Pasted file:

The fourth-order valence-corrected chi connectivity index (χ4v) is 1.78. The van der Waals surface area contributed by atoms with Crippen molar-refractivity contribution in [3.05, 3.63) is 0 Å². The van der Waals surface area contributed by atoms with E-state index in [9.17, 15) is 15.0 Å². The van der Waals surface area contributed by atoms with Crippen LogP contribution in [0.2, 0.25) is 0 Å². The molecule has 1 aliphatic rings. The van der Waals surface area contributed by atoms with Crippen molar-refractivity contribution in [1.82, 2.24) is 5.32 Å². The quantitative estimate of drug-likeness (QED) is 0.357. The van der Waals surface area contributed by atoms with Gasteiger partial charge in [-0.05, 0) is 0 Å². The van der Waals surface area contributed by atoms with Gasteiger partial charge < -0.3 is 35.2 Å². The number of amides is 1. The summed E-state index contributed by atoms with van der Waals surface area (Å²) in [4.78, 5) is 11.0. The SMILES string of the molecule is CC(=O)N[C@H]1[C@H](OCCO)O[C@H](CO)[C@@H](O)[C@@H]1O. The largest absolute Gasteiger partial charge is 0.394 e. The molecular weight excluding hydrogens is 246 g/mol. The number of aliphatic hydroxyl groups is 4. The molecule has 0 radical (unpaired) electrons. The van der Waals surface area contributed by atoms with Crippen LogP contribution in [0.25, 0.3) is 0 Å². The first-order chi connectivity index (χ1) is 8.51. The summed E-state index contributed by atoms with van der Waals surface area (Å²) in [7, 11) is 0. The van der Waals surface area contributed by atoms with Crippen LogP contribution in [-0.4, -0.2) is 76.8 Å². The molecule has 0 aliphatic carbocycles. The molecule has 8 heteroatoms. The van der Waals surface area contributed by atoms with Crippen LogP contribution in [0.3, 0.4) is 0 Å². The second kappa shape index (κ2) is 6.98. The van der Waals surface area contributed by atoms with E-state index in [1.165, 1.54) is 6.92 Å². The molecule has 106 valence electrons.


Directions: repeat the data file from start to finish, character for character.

The fourth-order valence-corrected chi connectivity index (χ4v) is 1.78. The van der Waals surface area contributed by atoms with Crippen molar-refractivity contribution in [3.05, 3.63) is 0 Å². The van der Waals surface area contributed by atoms with E-state index in [9.17, 15) is 15.0 Å². The van der Waals surface area contributed by atoms with Crippen LogP contribution in [0.2, 0.25) is 0 Å². The molecule has 1 aliphatic rings. The van der Waals surface area contributed by atoms with Crippen molar-refractivity contribution in [1.82, 2.24) is 5.32 Å². The quantitative estimate of drug-likeness (QED) is 0.357. The van der Waals surface area contributed by atoms with Gasteiger partial charge in [-0.05, 0) is 0 Å². The van der Waals surface area contributed by atoms with Gasteiger partial charge < -0.3 is 35.2 Å². The number of amides is 1. The summed E-state index contributed by atoms with van der Waals surface area (Å²) in [4.78, 5) is 11.0. The SMILES string of the molecule is CC(=O)N[C@H]1[C@H](OCCO)O[C@H](CO)[C@@H](O)[C@@H]1O. The largest absolute Gasteiger partial charge is 0.394 e. The molecular weight excluding hydrogens is 246 g/mol. The number of aliphatic hydroxyl groups is 4. The molecule has 0 radical (unpaired) electrons. The van der Waals surface area contributed by atoms with Crippen LogP contribution in [0.25, 0.3) is 0 Å². The first-order chi connectivity index (χ1) is 8.51. The summed E-state index contributed by atoms with van der Waals surface area (Å²) in [7, 11) is 0. The van der Waals surface area contributed by atoms with Crippen LogP contribution in [-0.4, -0.2) is 76.8 Å². The molecule has 0 aliphatic carbocycles. The molecule has 8 heteroatoms. The van der Waals surface area contributed by atoms with Crippen LogP contribution in [0.3, 0.4) is 0 Å². The second kappa shape index (κ2) is 6.98. The van der Waals surface area contributed by atoms with E-state index in [1.165, 1.54) is 6.92 Å². The molecule has 106 valence electrons.